Impact of bombing on German towns
Catalogue reference: AIR 1/2104/207/36 p63
Catalogue reference: AIR 1/2104/207/36 p34

(a) Railways.

The consensus of opinion of our bombing by the German officials is summed up in the word "annoying." Judging from observations and conversations with German officials, this statement is neither an exaggeration or an under-estimate.

Raids have been far too frequent to allow them to belittle our bombing, and instances of really serious raids have left an impression on their minds never to be forgotten.

Considering the number of raids carried out on stations, the officials think they have been lucky, and sum up the damage caused as slight. The only exception to this was at Metz, where they state that the damage had been considerable. Instances of great raids, such as those previously mentioned at Metz, Thionville, Saarbrücken, and Ehrange have greatly impressed them. They stated, however, that in almost every case the damage was repairable within a short time.

They considered our shooting was moderate, but pointed out that it varied very much. As regards the stoppage and dislocation of traffic, they maintained that damage had never been so great as to entirely isolate a station for a period of long duration. The possibilities of this danger had been minutely investigated by those responsible, and the result, on the whole, had not caused more inconvenience than had been anticipated. They admitted, however, that alarming situations had occurred which, for short periods, had seriously upset their working arrangements. Whenever traffic had to be deviated from its original course it meant that the damage was such that trains would not be able to resume their normal running for some time. As a result of raids and alarms on Saarbrücken trains were constantly held up for two hours, or, on rare occasions, for even longer periods.

They stated that attacks on trains running on open lines between stations had been frequent, but this was outside their experience, and they professed not to know what effect it had had. In their opinion, the moral effect of attacking stations had been great. On occasions it had been difficult to prevent panic, especially at night, when the idea of giant machines, flying at a low height, was very terrifying, and greatly impressed the officials as well as the general public. They expressed surprise that these machines dare to come so low.

At Saarbrücken the enemy officials were very proud of their A.A. defence, which, they maintained, had contributed largely to their comparative immunity.

Thionville, they considered, was not sufficiently defended, a fact which very materially lowered the morale of the railway hands.

At Treves the mayor considered the railway station on the left bank of the Moselle of greater military importance than that to the east of the town, and could not understand how this had escaped almost entirely.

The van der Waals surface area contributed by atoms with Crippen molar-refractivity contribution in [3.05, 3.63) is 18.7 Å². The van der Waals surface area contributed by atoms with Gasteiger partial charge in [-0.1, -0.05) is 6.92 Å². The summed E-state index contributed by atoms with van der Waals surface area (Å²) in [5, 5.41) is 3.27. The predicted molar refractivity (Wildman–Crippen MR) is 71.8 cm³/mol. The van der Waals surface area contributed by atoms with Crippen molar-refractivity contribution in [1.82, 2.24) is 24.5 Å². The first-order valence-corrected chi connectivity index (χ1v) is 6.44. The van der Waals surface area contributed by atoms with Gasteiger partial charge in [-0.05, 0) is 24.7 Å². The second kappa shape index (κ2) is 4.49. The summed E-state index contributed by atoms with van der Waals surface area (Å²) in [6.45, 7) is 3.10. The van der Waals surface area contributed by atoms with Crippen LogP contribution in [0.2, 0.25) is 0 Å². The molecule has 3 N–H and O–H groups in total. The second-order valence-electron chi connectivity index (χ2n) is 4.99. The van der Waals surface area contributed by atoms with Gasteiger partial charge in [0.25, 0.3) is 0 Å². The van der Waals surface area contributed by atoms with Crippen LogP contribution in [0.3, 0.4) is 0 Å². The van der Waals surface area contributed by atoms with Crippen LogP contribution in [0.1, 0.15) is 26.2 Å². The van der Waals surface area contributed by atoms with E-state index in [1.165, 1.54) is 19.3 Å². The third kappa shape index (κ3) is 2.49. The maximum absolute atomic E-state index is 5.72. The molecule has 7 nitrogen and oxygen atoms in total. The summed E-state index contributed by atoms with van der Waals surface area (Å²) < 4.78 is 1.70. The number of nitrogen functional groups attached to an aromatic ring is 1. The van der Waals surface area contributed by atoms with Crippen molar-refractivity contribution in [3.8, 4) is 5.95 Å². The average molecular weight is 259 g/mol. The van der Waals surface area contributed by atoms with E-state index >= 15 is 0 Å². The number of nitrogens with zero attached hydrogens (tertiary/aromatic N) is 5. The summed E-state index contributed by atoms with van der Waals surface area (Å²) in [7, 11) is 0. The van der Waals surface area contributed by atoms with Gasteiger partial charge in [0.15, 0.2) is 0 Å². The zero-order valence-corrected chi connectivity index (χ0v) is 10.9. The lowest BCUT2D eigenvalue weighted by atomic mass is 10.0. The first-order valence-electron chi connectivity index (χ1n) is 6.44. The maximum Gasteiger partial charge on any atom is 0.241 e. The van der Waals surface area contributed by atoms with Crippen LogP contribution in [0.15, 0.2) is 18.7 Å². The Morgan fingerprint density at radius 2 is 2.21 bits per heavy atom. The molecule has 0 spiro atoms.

The opinion of the stationmaster at Ehrange is interesting. He considered that the moral effect of the raids had been very considerable, pointing out how people got no rest from them and from the alarms day or night. As far as the railway was concerned he denied that results of any military value had ever been attained at Ehrange, and even the delays caused could have been eliminated had there been urgent necessity.

All officials agreed as to the importance of attacking locomotive sheds, workshops, and permanent railway installations necessary to ensure smooth running of traffic. At Metz, for example, they emphasised the importance of the Montigny workshops, and at Thionville those of Basse Jeutz. The authorities admit that, generally speaking, the material damage has been constantly recurrent, with serious consequences on occasions. No effort was made, however, to belittle the moral effect produced, which had been considerable throughout the war, and reached its highest pitch in 1918.

It should be borne in mind that the above are the statements of German officials who, in some cases, have not undergone the trials and dangers of bomb raids.

The people of Metz appreciated the fact that surprisingly little damage had been done to the town itself, and all were unanimous in stating that they thought every effort had been made to avoid hitting the town.

(b) Blast Furnaces.

Generally speaking, the directors did not attach much importance to air raids. They were ready to admit the justifiability of bombing from a military point of view, but condemned the Allies' principle of attacking workmen's colonies.

With a few exceptions the directors asserted that the material damaged had been insignificant, and had not affected the war one way or the other. Such damage had invariably been repaired at once without any difficulty, and in very few cases had any stoppage of work resulted.